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Does Swiss Penal Code recognize 'Conspiracy' as crime or not?

Does Swiss Penal Code recognize 'Conspiracy' as crime or not? Topic: dissertation plan
June 20, 2019 / By Dorthy
Question: In U.S. if two persons speak on the phone "let's explode a car" and government records it, they can sue you as a conspiracy act. This behavior is the same on the Switzerland country and under Swiss Penal Code? Thanks! In the USA, if two persons agrees to explode a car, this agreement is itself a crime and can be punished, even if none took any step to start it. ‎State of California, requires that at least one of the parts of the agreement initiate the actions to the illegal activity. ‎ ‎My question is.... ‎Does Swiss Penal Code consider this agreement a crime itself, or they require proof of the crime to charge the parts of conspiracy?
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Best Answers: Does Swiss Penal Code recognize 'Conspiracy' as crime or not?

Cathleen Cathleen | 8 days ago
First, almost certainly yes. Most countries have laws against conspiracy. It's pretty fundamental. That said, conspiracy is more than saying 'let's explode a car.' It is planning, not just idle talk. Here is a definition: "A combination or confederation between two or more persons formed for the purpose of committing, by their joint efforts some unlawful or criminal act ..." From Black's law dictionary. This is something I looked up on the web which compares and contrast Swiss, German and English (US) law: "The description of criminal preparation in German law is mainly confined to some forms of attempted accomplishment. The most important forms are (attempted) incitement (versuchte Anstiftung) and conspiracy (Verabredung). These forms of attempted accomplishment can only be punished if the intended offence is a severe one. The fourth chapter concerns the Swiss criminal law. The concepts of criminal liability and participation in Swiss and German law are almost identical. The law on criminal attempts in Swiss law is more subjective. In Swiss law, the boundary between preparation and attempt is drawn at an early point, in comparison with Dutch and German law. The Swiss law on criminal preparation provides an excellent opportunity for comparison with the Dutch law. Article 260bis of the Swiss penal code (StGB) resembles an earlier Dutch draft bill. It penalises some acts of preparation, aimed at a limited group of violent offences. Despites it’s remarkably wide range, it attempts to keep the penalisation of preparation restricted to acts which are close to the stage of execution of the intended offence. This prevents an extension of criminal liability to very early acts of preparation. Chapter 5 is about criminal liability in English law. The English criminal law system, which is formed by both common law and statutory law, is highly different from the continental systems. It is, in particular, less dogmatic and more pragmatic. In English criminal law, a distinction is made between primary parties (perpetrators) and secondary parties (accomplices). This distinction is, however, of minor practical importance. Another major difference between continental and English criminal law regards mens rea. The distinction between the most important mens rea in the continental law systems mentioned in this book − ‘opzet’ (Vorsatz) and ‘culpa’ (fahrlässigkeit) − is drawn in all three in almost the same way. The distinction between the most important mens rea in English law – intention and recklessness – differs from the continental approach. The word ‘intention’ in English law requires a higher standard of certainty depending on to the risk taken by the defendant, than the equivalent words ‘opzet’ and ‘Vorsatz’ in the other countries. These differences have great importance for the mens rea in the inchoate offences. English criminal law contains three inchoate offences: attempt, incitement and conspiracy. The mainly subjective rationale of the attempt in English criminal law has only little influence on the distinction between attempt and mere preparation. Conspiracy is the main ground for punishment of acts of preparation in English law. According to the ‘Criminal Law act 1977’, conspiracy is the agreement between two or more persons, that a course of conduct shall be pursued which will necessarily involve the commission of an offence." http://dissertations.ub.rug.nl/faculties...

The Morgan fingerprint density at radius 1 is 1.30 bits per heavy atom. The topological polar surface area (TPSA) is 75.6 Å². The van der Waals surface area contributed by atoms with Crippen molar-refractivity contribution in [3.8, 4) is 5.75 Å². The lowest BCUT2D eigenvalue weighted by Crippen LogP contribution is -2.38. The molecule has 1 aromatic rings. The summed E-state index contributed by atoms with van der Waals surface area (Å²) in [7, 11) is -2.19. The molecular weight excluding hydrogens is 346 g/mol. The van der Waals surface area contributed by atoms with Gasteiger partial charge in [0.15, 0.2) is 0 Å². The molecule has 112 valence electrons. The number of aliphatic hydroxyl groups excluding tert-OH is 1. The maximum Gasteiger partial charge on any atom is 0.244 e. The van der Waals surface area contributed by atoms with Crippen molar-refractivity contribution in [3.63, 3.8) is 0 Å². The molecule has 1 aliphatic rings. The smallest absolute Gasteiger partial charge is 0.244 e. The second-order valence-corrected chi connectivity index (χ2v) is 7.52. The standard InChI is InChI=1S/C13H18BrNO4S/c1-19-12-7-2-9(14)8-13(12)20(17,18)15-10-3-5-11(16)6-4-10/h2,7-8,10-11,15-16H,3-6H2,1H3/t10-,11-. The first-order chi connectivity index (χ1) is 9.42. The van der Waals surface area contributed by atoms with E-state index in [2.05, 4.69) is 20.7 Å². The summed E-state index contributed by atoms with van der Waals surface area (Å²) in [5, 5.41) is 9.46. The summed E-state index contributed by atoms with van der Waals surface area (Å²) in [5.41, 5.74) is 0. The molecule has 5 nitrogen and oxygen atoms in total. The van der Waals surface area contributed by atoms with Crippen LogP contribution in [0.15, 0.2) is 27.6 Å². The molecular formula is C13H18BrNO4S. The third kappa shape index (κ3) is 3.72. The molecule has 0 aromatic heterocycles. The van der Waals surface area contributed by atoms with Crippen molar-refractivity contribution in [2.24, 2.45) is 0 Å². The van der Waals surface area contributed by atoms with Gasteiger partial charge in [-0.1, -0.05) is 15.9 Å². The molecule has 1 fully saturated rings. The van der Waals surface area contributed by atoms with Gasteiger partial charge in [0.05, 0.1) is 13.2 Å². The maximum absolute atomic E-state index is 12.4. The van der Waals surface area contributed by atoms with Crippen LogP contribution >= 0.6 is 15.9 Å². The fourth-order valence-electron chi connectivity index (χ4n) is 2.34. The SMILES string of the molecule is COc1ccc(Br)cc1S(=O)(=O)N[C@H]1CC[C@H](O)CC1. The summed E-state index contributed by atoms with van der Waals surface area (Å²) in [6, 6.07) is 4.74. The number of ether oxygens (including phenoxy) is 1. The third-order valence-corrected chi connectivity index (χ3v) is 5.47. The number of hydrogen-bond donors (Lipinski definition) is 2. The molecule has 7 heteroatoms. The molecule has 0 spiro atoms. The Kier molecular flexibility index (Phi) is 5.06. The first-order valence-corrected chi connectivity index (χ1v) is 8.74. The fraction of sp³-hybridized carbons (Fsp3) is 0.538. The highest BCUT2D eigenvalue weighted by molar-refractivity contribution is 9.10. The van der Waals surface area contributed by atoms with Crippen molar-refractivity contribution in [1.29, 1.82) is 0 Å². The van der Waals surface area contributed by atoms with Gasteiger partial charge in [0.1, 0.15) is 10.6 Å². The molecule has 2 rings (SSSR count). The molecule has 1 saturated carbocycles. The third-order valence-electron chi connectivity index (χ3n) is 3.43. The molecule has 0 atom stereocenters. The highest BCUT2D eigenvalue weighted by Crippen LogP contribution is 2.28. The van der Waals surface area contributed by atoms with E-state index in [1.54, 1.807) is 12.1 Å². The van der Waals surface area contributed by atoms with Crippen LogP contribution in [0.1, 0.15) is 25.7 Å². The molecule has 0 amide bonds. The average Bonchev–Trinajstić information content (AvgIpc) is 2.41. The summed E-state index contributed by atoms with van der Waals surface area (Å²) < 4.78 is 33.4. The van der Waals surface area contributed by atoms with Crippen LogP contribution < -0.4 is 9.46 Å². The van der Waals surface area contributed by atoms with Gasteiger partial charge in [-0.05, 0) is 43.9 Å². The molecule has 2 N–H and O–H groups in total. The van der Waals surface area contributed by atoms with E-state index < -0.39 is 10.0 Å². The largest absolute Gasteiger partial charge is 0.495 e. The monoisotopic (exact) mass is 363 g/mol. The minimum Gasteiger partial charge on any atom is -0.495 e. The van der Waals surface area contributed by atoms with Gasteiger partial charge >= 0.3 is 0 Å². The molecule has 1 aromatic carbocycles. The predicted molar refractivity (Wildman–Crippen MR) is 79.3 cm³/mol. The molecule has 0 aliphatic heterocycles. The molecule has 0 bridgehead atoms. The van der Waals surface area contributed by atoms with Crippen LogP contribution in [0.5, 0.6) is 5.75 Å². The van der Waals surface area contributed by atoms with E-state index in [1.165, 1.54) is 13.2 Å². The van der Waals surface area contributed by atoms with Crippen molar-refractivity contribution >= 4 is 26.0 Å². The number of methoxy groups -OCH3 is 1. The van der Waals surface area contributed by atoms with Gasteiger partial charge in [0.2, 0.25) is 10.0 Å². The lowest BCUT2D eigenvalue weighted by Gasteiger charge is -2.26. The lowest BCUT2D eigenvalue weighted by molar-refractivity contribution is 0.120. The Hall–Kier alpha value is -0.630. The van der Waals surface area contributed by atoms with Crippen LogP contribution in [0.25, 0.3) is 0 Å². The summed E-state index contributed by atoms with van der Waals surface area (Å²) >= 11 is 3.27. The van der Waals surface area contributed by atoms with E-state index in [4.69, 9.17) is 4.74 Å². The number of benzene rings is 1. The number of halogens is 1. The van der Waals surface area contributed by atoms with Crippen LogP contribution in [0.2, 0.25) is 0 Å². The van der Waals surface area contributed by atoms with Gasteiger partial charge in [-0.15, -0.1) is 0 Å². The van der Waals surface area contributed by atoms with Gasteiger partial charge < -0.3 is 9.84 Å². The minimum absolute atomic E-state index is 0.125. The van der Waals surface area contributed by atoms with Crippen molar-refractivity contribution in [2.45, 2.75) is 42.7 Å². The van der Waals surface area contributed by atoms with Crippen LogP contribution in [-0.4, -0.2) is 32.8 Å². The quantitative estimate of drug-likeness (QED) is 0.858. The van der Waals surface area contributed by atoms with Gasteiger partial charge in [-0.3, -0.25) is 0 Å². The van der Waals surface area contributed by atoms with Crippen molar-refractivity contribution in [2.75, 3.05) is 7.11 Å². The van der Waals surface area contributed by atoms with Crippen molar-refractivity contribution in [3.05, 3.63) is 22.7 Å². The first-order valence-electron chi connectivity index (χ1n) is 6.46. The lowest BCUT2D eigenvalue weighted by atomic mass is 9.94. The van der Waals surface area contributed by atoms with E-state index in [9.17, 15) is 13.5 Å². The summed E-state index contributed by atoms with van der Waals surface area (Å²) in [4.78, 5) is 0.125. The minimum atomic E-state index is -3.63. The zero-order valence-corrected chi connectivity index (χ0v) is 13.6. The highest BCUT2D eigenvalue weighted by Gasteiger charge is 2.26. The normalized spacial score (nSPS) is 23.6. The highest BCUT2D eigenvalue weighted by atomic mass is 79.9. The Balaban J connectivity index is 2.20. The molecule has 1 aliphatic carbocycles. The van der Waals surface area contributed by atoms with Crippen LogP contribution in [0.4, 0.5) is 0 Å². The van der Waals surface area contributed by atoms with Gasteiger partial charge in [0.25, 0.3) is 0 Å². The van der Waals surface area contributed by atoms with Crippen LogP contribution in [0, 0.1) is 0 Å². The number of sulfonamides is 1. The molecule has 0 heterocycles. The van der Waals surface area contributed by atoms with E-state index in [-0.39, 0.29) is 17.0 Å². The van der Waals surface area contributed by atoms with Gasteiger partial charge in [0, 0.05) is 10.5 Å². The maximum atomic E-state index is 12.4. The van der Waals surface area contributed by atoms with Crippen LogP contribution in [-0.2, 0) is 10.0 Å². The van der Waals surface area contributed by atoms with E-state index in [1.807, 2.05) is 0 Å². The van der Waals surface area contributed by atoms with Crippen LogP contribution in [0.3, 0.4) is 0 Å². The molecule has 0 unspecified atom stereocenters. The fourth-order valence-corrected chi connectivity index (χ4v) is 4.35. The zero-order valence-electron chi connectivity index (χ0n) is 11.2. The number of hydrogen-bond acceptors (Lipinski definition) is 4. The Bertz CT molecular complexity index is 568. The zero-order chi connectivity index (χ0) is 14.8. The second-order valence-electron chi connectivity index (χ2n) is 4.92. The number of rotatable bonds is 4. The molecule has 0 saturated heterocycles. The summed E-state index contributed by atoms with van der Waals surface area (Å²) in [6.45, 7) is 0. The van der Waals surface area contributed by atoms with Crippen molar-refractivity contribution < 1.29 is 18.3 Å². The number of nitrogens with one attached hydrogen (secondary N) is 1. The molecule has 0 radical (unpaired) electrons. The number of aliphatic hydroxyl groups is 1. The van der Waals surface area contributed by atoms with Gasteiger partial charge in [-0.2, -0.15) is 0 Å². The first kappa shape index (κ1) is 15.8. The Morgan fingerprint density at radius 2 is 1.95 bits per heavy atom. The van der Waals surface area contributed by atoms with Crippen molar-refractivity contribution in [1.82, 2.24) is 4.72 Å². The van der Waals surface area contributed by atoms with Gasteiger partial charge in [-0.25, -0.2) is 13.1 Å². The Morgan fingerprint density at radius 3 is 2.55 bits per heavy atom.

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Cathleen Originally Answered: Is it racist to refuse to recognize Israel's Right to Exist?
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Cathleen Originally Answered: Is it racist to refuse to recognize Israel's Right to Exist?
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